• Calibrator

            What you mean is a bigger sensor with the same, but increased photo sites, if I understand you right.
            Fine with me – but you’d need more bits to count all those photons, don’t you?

          • To be exact, what I mean is if you have 35mm full frame sensor that does 20 megapixels and you want more DR, a valid comparison would be to a larger sensor that has at least 20 megapixels. At the end of the day, the DR has to be compared on equal grounds so resolution would need to be equalised… only then we can compare DR in an apples to apples way.

            Also you don’t necessarily need the sensor to have a higher bit depth to produce better DR. There are lots of “dynamics” to this 🙂 The colour photosites in our sensors have no where near the precision necessary for the 12 to 14-bits that’s typically allocated for each. So there’s plenty of room in them… it’s the efficiency that will actually make the gathered info useful (i.e. increase DR).

            The other funny thing is… if the sensor size remains the same, lower resolution sensors need a higher bit depth per photosite than higher resolution sensors to produce the same effective DR.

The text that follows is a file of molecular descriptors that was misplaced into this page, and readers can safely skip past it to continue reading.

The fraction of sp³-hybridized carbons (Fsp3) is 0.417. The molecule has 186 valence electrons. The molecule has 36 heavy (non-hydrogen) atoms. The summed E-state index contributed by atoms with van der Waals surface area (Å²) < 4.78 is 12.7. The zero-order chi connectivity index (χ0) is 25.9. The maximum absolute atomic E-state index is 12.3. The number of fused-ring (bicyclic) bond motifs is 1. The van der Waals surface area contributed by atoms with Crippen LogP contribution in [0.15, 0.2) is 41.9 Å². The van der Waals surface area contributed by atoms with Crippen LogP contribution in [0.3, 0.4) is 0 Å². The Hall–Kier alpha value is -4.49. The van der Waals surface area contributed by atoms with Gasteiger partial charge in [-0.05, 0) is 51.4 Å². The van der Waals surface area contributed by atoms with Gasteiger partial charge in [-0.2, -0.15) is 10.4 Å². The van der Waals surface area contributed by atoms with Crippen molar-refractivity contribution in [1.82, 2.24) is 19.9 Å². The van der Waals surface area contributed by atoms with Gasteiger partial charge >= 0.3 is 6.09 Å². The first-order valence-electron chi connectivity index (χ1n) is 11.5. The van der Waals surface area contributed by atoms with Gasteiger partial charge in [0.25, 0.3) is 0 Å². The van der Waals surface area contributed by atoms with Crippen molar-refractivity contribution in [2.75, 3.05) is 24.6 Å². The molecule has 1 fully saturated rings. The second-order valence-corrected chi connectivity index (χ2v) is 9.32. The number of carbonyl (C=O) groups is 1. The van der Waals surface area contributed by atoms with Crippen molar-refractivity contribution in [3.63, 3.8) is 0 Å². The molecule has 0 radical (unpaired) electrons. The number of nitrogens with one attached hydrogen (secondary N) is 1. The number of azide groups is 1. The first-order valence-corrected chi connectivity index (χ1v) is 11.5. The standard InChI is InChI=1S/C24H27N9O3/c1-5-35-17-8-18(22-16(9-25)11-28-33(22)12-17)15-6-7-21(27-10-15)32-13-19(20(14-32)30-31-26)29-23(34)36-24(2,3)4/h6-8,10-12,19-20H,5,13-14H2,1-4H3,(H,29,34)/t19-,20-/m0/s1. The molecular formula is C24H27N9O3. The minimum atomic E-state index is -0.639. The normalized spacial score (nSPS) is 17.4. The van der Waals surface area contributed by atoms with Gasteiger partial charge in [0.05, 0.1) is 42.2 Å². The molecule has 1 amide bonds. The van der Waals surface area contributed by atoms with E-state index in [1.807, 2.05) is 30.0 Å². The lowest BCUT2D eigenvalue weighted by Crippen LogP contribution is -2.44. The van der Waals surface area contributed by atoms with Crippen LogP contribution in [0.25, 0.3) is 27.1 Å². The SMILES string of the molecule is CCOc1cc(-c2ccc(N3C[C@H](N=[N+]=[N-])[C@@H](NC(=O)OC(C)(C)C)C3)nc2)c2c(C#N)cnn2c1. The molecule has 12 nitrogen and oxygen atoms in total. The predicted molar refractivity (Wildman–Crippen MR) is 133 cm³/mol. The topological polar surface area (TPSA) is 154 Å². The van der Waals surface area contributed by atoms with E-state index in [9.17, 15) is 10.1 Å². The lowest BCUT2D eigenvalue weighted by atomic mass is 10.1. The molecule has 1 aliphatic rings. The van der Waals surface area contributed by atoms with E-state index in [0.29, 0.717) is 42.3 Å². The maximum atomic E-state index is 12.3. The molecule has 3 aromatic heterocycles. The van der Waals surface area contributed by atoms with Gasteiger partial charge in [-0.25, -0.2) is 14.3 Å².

• Calibrator

            I think it all depends on how the photo sites are being implemented.

            How much they collect and how fast. If they are large and collect relatively slowly they are able to be more precise, which would result in less noise.

            About the last part of your answer – are such sensors on the market?

          • Yes, whenever I mentioned size differences, I meant with the efficiency of the photosites remaining the same. Otherwise we can’t understand the impact of sensor size and number of photosites, etc.

            Not sure what you asked in your question. The thing I said about low res sensors needing more bits per pixel than high res ones for the same DR can be verified on paper. Drop me an email if you want me to show how.

        • photoviking

          Not impressed with Clyde Butcher’s work? Who the fuck do you think you are, Ansel Motherfucking Adams?!

          • Calibrator

            The internets – a place where everybody is a master and knows better. Always.

    • bjrichus

      In a word: Quality. The advantage of film is that it has a different and kind of “non-linear” feel to it. Digital is kind of “Meah” compared to it. Colors are not rendered the same and latitude for out of “correct” exposures is better. I can also easily get 70MP from a 120 negative scan and for gallery prints, and the detail on my 48 inch square prints, makes your eyes bleed…

      • You need to learn a few things first: (1) scanning at crazy resolutions doesn’t mean you’re going to get that much detail. (2) Most of the time, diffraction brings down the resolution below the maximum of the medium. (3) 120 film is not one thing… 645 and 6×12 are both shot on 120 but the difference is greater than the difference between 35mm and 645.

        What size film do you scan at 70MPs and print at 40 inches? Tell me and I’ll tell you whether you’re doing something silly or not… bleeding aside.

    • filmic

      It’s a different process and a slightly different look.